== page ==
An Explanation of Zubrin's Mars Calendar

Paul J. Thomas
Department of Physics and Astronomy
University of Wisconsin - Eau Claire
(715) 836-3615

Note: This page contains material from The Case for Mars, by Robert Zubrin with Richard Wagner (The Free Press, 1996). This material is reproduced with permission.

The Problem

A solar day (noon to noon) on Mars is called a Sol. It is quite similar in length to an Earth day: 24 hours and 39.6 minutes long. To date, the only sort of calendrical system used by humans on Mars is to number Sols for each spacecraft we have landed starting at Sol 1 for the landing day. See, for example, the Mars Pathfinder home page.

This is clearly unsustainable in the long term, particularly when we start to settle Mars permanently. We need to develop a calendar system for Mars similar to that of the Earth. In this system, there would be 669 Sols each year. We need to figure out a way to organize these into months and to number the years. The reason that this is non-trivial is (a) Mars's orbit around the Sun is quite elliptical, so the seasons are of grossly different lengths, and (b) what do we use as a year zero?

Determining the Months

Unlike Earth, we cannot base the length of a month on the motions of Mars's satellites. Phobos orbits Mars every 7 hours 39 minutes (a time shorter than a Sol!), while Deimos orbits Mars every 30 hours 7 minutes. In any case, they do not dominate Mars's night sky in the same way that that the Moon does Earth's.

Similarly, we cannot just map Earth months to Mars, as they will not fit into its year. The ellipticity of Mars's orbit, discovered by Johannes Kepler in 1619, is another serious problem, as shown below.

As is clear from the picture above, the various seasons of Mars have markedly different lengths. For example, winter in the Northern hemisphere is 154 days long, while winter in the Southern hemisphere is 178 days long. Scientists mark the first Sol of each year from the Northern spring equinox, and define this position as the line LS=00. The angles increase as Mars revolves around the Sun (in an anticlockwise direction as seen from a point North of the ecliptic plane, as in this diagram). As we can see, at LS=700, Mars is at aphelion (furthest point from the Sun); while at LS=2500, Mars is at perihelion (closest point to the Sun). Dust storms frequently occur around this time (and we have lost spacecraft in them), so this is a good date to have marked on a Mars calendar!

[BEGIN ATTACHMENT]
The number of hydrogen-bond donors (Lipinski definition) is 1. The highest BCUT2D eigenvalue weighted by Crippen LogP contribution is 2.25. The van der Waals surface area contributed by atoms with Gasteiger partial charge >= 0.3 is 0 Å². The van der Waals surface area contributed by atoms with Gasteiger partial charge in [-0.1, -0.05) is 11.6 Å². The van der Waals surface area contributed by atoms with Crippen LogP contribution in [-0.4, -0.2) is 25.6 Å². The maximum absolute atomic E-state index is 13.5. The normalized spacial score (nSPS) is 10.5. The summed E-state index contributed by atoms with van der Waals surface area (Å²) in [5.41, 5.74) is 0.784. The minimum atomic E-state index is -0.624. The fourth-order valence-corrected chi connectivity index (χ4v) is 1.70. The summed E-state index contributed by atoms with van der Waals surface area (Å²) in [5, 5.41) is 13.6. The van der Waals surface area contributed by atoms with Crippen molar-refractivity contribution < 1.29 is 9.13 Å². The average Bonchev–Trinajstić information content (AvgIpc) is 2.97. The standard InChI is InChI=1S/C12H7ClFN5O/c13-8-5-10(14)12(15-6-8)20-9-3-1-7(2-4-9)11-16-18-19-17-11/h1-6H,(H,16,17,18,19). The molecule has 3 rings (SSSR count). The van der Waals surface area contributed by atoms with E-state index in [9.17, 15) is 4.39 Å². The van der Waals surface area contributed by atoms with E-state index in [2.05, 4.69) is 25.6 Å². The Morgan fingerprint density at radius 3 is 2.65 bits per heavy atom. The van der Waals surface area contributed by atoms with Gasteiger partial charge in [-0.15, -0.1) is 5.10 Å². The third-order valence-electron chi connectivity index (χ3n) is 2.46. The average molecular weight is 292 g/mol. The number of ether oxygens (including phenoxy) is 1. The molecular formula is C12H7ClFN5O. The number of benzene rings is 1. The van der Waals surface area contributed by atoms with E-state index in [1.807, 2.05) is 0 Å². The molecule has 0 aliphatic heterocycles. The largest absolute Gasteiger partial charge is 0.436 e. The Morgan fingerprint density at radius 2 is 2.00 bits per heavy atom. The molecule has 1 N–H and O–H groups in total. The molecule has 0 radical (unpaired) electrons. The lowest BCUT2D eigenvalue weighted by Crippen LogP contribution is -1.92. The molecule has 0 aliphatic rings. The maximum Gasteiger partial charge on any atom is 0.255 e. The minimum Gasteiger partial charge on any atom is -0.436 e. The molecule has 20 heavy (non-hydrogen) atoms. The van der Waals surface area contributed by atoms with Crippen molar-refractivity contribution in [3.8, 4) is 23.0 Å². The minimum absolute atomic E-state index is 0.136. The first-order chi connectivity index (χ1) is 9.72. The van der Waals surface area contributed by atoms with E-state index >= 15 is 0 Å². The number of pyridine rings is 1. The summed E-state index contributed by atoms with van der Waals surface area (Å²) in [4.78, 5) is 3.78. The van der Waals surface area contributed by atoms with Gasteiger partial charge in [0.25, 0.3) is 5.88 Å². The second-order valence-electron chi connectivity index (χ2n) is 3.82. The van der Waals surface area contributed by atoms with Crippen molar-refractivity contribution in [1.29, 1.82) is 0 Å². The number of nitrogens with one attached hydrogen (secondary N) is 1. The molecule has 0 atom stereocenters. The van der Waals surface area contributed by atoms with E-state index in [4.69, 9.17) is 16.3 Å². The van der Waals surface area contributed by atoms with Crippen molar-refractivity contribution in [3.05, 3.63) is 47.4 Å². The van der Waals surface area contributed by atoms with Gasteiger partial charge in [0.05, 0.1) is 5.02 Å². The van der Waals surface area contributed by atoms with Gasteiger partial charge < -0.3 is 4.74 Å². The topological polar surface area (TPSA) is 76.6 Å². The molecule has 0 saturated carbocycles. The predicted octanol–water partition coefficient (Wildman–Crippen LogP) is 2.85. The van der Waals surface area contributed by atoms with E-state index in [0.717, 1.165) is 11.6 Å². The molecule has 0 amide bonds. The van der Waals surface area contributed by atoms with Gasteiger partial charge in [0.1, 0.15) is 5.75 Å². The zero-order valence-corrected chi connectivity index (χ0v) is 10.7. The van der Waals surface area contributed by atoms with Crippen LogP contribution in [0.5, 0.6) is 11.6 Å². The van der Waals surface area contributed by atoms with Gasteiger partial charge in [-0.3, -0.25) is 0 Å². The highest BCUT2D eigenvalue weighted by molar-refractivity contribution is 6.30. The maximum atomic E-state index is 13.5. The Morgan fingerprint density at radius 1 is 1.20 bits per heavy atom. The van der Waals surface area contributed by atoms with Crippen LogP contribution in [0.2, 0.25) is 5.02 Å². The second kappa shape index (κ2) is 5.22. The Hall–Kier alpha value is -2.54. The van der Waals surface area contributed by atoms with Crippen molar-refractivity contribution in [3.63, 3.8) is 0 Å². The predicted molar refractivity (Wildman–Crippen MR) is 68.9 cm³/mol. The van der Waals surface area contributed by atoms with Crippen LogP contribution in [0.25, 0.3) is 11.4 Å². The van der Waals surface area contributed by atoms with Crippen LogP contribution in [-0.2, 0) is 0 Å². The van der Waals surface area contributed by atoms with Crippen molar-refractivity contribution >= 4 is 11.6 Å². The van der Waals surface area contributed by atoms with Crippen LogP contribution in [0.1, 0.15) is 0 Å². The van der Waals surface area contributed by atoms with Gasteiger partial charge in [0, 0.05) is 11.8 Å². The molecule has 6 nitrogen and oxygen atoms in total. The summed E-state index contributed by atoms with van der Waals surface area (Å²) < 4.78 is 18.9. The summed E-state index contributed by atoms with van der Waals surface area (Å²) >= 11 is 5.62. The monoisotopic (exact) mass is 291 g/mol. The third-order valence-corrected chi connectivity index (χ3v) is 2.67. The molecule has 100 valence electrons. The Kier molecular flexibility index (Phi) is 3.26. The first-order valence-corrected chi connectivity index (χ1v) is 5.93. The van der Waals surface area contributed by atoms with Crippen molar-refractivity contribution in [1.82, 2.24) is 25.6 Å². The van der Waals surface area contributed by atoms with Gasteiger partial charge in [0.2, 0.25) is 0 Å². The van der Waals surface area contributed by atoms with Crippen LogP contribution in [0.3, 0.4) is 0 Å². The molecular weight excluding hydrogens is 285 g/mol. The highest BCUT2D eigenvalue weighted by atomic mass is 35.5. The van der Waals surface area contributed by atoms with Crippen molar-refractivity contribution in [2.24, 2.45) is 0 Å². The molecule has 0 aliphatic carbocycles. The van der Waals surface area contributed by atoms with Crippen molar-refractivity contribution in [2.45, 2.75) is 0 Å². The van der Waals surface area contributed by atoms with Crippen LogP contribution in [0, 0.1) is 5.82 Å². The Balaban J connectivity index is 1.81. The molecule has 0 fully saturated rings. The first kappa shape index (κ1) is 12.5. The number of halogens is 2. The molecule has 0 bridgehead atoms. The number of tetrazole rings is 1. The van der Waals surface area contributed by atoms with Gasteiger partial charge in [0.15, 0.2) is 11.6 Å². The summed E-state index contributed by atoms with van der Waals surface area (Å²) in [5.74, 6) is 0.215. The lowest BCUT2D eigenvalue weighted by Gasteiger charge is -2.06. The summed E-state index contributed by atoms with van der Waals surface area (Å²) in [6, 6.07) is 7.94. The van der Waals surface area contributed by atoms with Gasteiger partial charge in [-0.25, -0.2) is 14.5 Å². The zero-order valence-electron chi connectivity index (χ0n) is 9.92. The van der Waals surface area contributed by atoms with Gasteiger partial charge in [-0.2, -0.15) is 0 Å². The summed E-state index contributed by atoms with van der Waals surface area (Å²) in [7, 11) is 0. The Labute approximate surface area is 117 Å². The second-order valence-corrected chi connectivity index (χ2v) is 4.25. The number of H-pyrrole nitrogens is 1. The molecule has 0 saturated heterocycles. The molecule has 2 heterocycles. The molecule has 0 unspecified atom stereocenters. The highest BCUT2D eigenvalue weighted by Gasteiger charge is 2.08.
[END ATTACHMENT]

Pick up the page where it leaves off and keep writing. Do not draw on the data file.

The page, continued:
Robert Zubrin has extended this approach to develop a calendar for months. The basic idea of this is that the month corresponds to whatever constellation of the zodiac Mars would appear in as seen from the Sun. This marks the martian year into a set of 12 more-or-less equal months, as shown in the table below.

The Martian Year
Month Number
of Sols
on Sol #
Noteworthy Features
Gemini 61 1 Gemini 1, Vernal equinox
Cancer 65 62
Leo 66 127 Leo 24, Mars at Aphelion
Virgo 65 193 Virgo 1, Summer solstice
Libra 60 258
Scorpius 54 318
Sagittarius 50 372 Sagittarius 1, Autumnal equinox
Capricorn 47 422 Dust storm season begins
Aquarius 46 469 Aquarius 16, Mars at Perihelion
Pisces 48 515 Pisces 1, Winter solstice
Aries 51 563 Dust storm season ends
Taurus 56 614 Taurus 56, Martian New Year's Eve

This table of months is calculated on the main page, using a Javascript implementation.

Determining the Year

Determining the year is somewhat simpler. We just need to decide on an agreed on date for the beginning of our calendar. Zubrin noted that the beginning of the martian month of Gemini also corresponded to Mars's position around January 1 in the years 1946, 1961, 1976, 1991 and so on. The latest year that precedes all spacecraft sent to Mars is 1961. Zubrin therefore sets this year to I (he uses roman numerals).

It's worth noting that this perpetuates the annoying "lack of year zero" problem of the terrestrial calendar on to Mars.

Important events in the history of our exploration of Mars can be found in the table below.

Great Dates in Recent Martian History
Occasion Terrestrial Date Martian Date
Calendar begins January 1, 1961 Gemini 1, I
Mariner 4 flyby July 15, 1965 Libra 25, III
Mariner 6 flyby July 31, 1969 Sagittarius 16, V
Mariner 7 flyby August 5, 1969 Sagittarius 20, V
Mariner 9 arrival in orbit November 14, 1971 Pisces 20, VI
Mars 2 & 3 landings December 2, 1971 Pisces 38, VI
Viking 1 arrival in orbit June 19, 1976 Leo 41, IX
Viking 1 landing July 20, 1976 Virgo 6, IX
Viking 2 landing September 3, 1976 Virgo 49, IX
Mars Observer lost August 21, 1993 Libra 16, XVII
Mars Pathfinder lands July 4, 1997 Libra 26, XX
Mars Global Surveyor arrives September 11, 1997 Scorpius 33, XX